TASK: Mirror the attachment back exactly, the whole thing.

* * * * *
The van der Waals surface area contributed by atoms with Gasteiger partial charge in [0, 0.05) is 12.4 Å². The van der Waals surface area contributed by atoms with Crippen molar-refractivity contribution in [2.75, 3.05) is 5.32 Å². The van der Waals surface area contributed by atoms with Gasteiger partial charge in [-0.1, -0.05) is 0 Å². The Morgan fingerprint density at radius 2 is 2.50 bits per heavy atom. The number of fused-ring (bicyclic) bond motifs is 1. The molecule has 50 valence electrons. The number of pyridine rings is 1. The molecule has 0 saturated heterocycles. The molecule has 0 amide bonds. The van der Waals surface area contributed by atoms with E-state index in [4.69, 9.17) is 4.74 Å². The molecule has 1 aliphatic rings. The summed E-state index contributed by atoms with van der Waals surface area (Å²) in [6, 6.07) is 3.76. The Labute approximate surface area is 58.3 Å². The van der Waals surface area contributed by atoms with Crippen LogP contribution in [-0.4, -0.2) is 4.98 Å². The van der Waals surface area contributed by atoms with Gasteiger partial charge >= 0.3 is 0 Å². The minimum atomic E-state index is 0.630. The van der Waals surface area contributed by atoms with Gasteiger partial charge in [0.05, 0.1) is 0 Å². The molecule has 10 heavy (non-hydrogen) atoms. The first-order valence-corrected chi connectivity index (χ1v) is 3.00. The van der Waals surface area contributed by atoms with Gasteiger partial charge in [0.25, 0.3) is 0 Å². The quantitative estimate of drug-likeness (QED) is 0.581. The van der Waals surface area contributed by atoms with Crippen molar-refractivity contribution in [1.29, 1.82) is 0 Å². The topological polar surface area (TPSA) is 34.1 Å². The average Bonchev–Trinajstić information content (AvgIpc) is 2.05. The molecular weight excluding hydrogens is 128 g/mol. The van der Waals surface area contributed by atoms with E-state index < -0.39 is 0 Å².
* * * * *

The van der Waals surface area contributed by atoms with Gasteiger partial charge in [0, 0.05) is 12.4 Å². The van der Waals surface area contributed by atoms with Crippen molar-refractivity contribution in [2.75, 3.05) is 5.32 Å². The van der Waals surface area contributed by atoms with Gasteiger partial charge in [-0.1, -0.05) is 0 Å². The Morgan fingerprint density at radius 2 is 2.50 bits per heavy atom. The number of fused-ring (bicyclic) bond motifs is 1. The molecule has 50 valence electrons. The number of pyridine rings is 1. The molecule has 0 saturated heterocycles. The molecule has 0 amide bonds. The van der Waals surface area contributed by atoms with E-state index in [4.69, 9.17) is 4.74 Å². The molecule has 1 aliphatic rings. The summed E-state index contributed by atoms with van der Waals surface area (Å²) in [6, 6.07) is 3.76. The Labute approximate surface area is 58.3 Å². The van der Waals surface area contributed by atoms with Crippen LogP contribution in [-0.4, -0.2) is 4.98 Å². The van der Waals surface area contributed by atoms with Gasteiger partial charge >= 0.3 is 0 Å². The minimum atomic E-state index is 0.630. The van der Waals surface area contributed by atoms with Gasteiger partial charge in [0.05, 0.1) is 0 Å². The molecule has 10 heavy (non-hydrogen) atoms. The first-order valence-corrected chi connectivity index (χ1v) is 3.00. The van der Waals surface area contributed by atoms with Gasteiger partial charge in [0.25, 0.3) is 0 Å². The quantitative estimate of drug-likeness (QED) is 0.581. The van der Waals surface area contributed by atoms with Crippen molar-refractivity contribution in [1.29, 1.82) is 0 Å². The topological polar surface area (TPSA) is 34.1 Å². The average Bonchev–Trinajstić information content (AvgIpc) is 2.05. The molecular weight excluding hydrogens is 128 g/mol. The van der Waals surface area contributed by atoms with E-state index < -0.39 is 0 Å².